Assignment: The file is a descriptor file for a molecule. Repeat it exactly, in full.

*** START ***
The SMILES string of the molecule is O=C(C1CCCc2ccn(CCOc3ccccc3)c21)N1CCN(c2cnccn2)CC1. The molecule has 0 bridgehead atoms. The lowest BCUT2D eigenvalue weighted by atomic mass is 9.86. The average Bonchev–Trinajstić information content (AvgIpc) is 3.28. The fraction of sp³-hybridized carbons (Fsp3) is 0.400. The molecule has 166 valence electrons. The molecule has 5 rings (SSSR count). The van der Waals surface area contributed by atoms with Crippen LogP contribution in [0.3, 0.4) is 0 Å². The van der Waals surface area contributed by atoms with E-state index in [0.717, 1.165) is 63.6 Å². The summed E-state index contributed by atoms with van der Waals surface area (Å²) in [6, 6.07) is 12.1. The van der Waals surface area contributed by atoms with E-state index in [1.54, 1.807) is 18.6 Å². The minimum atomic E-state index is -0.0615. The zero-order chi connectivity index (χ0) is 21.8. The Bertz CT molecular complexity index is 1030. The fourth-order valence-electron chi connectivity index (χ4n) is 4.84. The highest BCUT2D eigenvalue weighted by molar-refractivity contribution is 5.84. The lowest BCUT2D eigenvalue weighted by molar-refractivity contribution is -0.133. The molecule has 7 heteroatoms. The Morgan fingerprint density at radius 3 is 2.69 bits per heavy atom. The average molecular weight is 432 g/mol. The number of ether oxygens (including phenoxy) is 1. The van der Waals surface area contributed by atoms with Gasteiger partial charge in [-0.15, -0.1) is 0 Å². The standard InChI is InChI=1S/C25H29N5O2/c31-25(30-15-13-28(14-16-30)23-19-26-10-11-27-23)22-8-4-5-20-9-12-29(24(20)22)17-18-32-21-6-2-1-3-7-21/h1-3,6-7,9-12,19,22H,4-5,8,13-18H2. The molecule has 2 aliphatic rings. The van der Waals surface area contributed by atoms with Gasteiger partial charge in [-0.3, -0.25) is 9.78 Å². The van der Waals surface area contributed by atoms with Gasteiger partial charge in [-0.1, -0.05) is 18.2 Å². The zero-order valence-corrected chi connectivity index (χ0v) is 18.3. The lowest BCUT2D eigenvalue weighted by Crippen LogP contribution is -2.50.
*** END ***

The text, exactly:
The SMILES string of the molecule is O=C(C1CCCc2ccn(CCOc3ccccc3)c21)N1CCN(c2cnccn2)CC1. The molecule has 0 bridgehead atoms. The lowest BCUT2D eigenvalue weighted by atomic mass is 9.86. The average Bonchev–Trinajstić information content (AvgIpc) is 3.28. The fraction of sp³-hybridized carbons (Fsp3) is 0.400. The molecule has 166 valence electrons. The molecule has 5 rings (SSSR count). The van der Waals surface area contributed by atoms with Crippen LogP contribution in [0.3, 0.4) is 0 Å². The van der Waals surface area contributed by atoms with E-state index in [0.717, 1.165) is 63.6 Å². The summed E-state index contributed by atoms with van der Waals surface area (Å²) in [6, 6.07) is 12.1. The van der Waals surface area contributed by atoms with E-state index in [1.54, 1.807) is 18.6 Å². The minimum atomic E-state index is -0.0615. The zero-order chi connectivity index (χ0) is 21.8. The Bertz CT molecular complexity index is 1030. The fourth-order valence-electron chi connectivity index (χ4n) is 4.84. The highest BCUT2D eigenvalue weighted by molar-refractivity contribution is 5.84. The lowest BCUT2D eigenvalue weighted by molar-refractivity contribution is -0.133. The molecule has 7 heteroatoms. The Morgan fingerprint density at radius 3 is 2.69 bits per heavy atom. The average molecular weight is 432 g/mol. The number of ether oxygens (including phenoxy) is 1. The van der Waals surface area contributed by atoms with Gasteiger partial charge in [-0.15, -0.1) is 0 Å². The standard InChI is InChI=1S/C25H29N5O2/c31-25(30-15-13-28(14-16-30)23-19-26-10-11-27-23)22-8-4-5-20-9-12-29(24(20)22)17-18-32-21-6-2-1-3-7-21/h1-3,6-7,9-12,19,22H,4-5,8,13-18H2. The molecule has 2 aliphatic rings. The van der Waals surface area contributed by atoms with Gasteiger partial charge in [-0.3, -0.25) is 9.78 Å². The van der Waals surface area contributed by atoms with Gasteiger partial charge in [-0.1, -0.05) is 18.2 Å². The zero-order valence-corrected chi connectivity index (χ0v) is 18.3. The lowest BCUT2D eigenvalue weighted by Crippen LogP contribution is -2.50.